April 20, 2011—North Central College is pledging to achieve the state’s highest recognition for energy-saving and environmentally friendly initiatives by being among the first institutions of higher education in Illinois to seek gold status under a new Sustainability Compact.
College President Harold R. Wilde signed the compact April 18, saying the pledge is a fitting part of North Central’s yearlong celebration of its Sesquicentennial.
“We’ve always been an institution that has had a waste-not, want-not ethic,” Wilde said. “You can’t solve the problems in the world unless you first solve the problems in your own house.”
The Illinois Campus Sustainability Compact outlines environmental goals that colleges and universities—both public and private—may adopt on their campuses. The Compact includes objectives such as purchasing renewable energy, implementing green building practices, developing sustainable transportation options, improving water conservation and incorporating sustainable dining practices. Participating institutions are recognized by the state for achieving bronze, silver or gold status, depending on level of commitment. North Central is pledging to achieve gold status.
“Only a handful of campuses so far have sought gold status,” said Eric Heineman, sustainability policy advisor for Gov. Pat Quinn. “Pat Quinn started this program when he was lieutenant governor, and as governor he would commend your campus for leading by example.”
North Central is the 31st college or university in the state to sign the new compact, Heineman said. The College previously signed a Sustainability Compact in 2008, but the state has revamped the process.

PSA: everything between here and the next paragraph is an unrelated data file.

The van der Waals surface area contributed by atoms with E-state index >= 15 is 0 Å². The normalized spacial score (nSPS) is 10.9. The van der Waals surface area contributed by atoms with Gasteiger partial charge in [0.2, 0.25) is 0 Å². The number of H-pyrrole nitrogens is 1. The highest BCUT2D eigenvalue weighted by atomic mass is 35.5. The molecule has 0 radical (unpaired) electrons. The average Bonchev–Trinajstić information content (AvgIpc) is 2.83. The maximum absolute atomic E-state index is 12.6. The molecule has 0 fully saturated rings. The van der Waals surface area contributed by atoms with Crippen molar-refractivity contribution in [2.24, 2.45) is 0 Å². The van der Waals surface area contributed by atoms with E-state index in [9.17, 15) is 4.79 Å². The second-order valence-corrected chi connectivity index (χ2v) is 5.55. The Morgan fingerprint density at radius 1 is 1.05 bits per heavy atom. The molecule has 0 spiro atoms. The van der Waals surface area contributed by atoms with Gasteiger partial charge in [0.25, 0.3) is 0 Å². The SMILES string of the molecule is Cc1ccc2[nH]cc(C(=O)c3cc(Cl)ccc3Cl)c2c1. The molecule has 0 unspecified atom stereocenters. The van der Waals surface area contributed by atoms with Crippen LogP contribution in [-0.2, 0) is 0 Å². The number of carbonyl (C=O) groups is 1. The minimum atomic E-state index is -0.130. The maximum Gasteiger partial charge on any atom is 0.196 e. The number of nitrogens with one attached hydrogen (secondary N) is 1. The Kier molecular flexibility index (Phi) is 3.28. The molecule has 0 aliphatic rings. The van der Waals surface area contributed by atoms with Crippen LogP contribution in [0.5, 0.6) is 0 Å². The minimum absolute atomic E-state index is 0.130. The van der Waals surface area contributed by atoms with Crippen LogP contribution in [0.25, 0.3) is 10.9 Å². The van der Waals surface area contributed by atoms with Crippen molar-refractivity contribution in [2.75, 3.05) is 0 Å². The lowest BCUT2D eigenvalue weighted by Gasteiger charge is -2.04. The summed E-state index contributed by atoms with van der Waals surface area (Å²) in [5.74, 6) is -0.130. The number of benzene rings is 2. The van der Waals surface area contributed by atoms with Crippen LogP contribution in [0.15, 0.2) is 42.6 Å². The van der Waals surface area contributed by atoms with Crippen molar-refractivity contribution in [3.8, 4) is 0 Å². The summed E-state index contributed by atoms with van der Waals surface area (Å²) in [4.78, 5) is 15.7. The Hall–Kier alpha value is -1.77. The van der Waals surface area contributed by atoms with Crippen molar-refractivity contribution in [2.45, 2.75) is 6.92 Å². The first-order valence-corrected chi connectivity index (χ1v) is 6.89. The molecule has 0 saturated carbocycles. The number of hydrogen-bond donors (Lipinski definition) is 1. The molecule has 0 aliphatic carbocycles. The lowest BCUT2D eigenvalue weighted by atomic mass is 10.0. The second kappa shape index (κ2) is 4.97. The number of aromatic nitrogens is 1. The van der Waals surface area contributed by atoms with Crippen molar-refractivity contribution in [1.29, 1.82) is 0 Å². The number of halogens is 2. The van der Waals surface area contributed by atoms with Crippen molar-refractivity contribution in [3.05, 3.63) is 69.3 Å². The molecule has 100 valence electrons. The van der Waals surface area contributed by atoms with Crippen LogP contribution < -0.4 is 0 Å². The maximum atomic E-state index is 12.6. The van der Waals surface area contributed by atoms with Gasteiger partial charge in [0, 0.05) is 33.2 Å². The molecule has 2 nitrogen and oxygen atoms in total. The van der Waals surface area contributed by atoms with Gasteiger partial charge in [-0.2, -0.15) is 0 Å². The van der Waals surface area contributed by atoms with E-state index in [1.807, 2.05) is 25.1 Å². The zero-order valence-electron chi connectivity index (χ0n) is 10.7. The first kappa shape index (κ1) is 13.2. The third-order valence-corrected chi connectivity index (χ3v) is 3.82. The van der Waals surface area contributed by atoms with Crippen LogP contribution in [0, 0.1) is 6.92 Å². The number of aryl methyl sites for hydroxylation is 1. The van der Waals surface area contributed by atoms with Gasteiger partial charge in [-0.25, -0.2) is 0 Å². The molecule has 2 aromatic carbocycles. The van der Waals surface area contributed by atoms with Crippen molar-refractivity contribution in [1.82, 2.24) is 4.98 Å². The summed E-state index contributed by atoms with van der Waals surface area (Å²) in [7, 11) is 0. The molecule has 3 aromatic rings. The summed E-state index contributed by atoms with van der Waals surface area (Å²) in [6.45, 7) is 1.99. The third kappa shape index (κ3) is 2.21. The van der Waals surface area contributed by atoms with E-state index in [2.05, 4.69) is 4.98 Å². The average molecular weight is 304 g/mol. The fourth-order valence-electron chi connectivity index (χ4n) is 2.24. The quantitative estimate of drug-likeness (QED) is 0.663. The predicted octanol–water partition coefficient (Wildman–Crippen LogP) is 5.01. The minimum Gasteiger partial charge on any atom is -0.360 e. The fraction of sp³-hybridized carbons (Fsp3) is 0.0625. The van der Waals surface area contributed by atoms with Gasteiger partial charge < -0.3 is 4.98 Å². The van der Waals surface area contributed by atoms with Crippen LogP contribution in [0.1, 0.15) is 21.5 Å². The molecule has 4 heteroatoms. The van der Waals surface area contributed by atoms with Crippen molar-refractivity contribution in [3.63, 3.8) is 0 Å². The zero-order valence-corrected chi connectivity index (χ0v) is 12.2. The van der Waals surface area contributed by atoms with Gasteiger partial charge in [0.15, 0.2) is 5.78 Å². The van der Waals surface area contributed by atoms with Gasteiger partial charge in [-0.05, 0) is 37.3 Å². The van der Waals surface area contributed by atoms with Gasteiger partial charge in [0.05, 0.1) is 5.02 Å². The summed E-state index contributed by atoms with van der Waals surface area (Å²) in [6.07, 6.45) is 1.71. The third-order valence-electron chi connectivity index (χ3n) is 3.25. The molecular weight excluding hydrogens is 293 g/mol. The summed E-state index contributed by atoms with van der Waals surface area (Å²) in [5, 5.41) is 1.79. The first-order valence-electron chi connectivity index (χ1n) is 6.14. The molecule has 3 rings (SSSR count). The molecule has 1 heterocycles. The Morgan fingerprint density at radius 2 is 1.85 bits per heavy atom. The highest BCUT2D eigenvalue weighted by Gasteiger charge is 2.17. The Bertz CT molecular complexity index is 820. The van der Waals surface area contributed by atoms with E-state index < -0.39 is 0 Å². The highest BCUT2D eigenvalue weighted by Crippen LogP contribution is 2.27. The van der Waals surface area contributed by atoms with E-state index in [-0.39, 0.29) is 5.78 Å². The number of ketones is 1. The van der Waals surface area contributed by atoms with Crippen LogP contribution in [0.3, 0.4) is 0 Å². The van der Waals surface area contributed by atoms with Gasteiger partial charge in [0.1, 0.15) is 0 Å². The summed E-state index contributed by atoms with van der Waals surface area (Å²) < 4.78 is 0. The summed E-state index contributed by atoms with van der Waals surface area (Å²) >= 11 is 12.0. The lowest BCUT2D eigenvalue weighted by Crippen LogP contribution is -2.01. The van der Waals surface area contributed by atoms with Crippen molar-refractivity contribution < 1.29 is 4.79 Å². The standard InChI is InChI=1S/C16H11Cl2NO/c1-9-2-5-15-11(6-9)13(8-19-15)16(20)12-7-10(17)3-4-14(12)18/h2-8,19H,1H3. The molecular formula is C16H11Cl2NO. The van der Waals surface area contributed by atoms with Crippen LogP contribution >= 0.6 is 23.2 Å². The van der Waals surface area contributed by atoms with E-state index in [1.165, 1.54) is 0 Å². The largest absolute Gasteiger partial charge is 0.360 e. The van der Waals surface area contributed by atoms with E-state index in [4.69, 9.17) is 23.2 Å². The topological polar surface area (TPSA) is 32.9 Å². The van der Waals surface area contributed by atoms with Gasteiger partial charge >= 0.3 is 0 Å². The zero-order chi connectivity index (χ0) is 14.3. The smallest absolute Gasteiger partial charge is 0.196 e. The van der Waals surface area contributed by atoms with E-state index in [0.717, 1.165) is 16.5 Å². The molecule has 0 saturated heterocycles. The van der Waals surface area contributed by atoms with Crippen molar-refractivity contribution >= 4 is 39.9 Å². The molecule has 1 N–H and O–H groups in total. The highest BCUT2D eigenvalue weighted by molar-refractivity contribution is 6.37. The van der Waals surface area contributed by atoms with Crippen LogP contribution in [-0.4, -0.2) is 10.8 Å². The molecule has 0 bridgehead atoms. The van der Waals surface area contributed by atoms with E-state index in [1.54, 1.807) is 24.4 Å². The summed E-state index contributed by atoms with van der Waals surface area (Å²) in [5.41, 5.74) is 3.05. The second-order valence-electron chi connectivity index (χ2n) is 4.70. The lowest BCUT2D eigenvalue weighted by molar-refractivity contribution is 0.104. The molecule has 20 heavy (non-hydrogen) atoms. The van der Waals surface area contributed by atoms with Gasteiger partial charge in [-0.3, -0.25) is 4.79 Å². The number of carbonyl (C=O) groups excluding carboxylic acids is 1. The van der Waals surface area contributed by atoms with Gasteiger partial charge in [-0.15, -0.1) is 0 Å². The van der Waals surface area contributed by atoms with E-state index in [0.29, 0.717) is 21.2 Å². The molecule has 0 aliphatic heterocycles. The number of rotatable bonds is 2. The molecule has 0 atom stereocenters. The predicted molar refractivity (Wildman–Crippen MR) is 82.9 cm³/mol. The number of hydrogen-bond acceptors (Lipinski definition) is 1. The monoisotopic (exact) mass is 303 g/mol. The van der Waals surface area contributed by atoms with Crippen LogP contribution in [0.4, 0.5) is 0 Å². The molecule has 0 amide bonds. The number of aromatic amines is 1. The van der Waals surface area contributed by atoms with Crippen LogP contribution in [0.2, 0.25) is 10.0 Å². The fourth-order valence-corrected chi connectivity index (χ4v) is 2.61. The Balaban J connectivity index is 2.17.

At North Central College, sustainability is the collective effort of students, faculty, staff and visitors working toward the development of a socially just, environmentally responsible and economically functional campus community. The College’s sustainability strategy incorporates alternative transportation options, green-friendly buildings and landscape practices, commitment and involvement, policies that encourage reducing usage of energy and water, practices that promote recycling and reduce waste, and encourage sustainability in dining hall operations.
“Students are hearing about sustainability initiatives the minute they set foot on campus, and those concepts stay with them all the way through graduation,” said Abby Hahne, the College’s sustainability coordinator.
Sustainability highlights in recent years include the elimination of trays in the dining hall; the creation of a community garden; the opening of the Residence Hall/Recreation Center, which is designed to meet Leadership in Energy & Environmental Design (LEED) standards; implementation of the Cardinal Red Bike Program, which makes bicycles available to students on a per-term basis for free; participation in the Zipcar program, which allows students, faculty and staff to reserve a car online or by mobile phone; and implementation of the Cardinal Shuttle to encourage ride-sharing transportation.
“I’m very proud to be part of a community that has made such a commitment to sustainability,” said Jeff Anstine, associate professor of management and cochair of the the College’s Sustainability Committee.
Contact: Ted Slowik, director of PR and media relations, 630-637-5307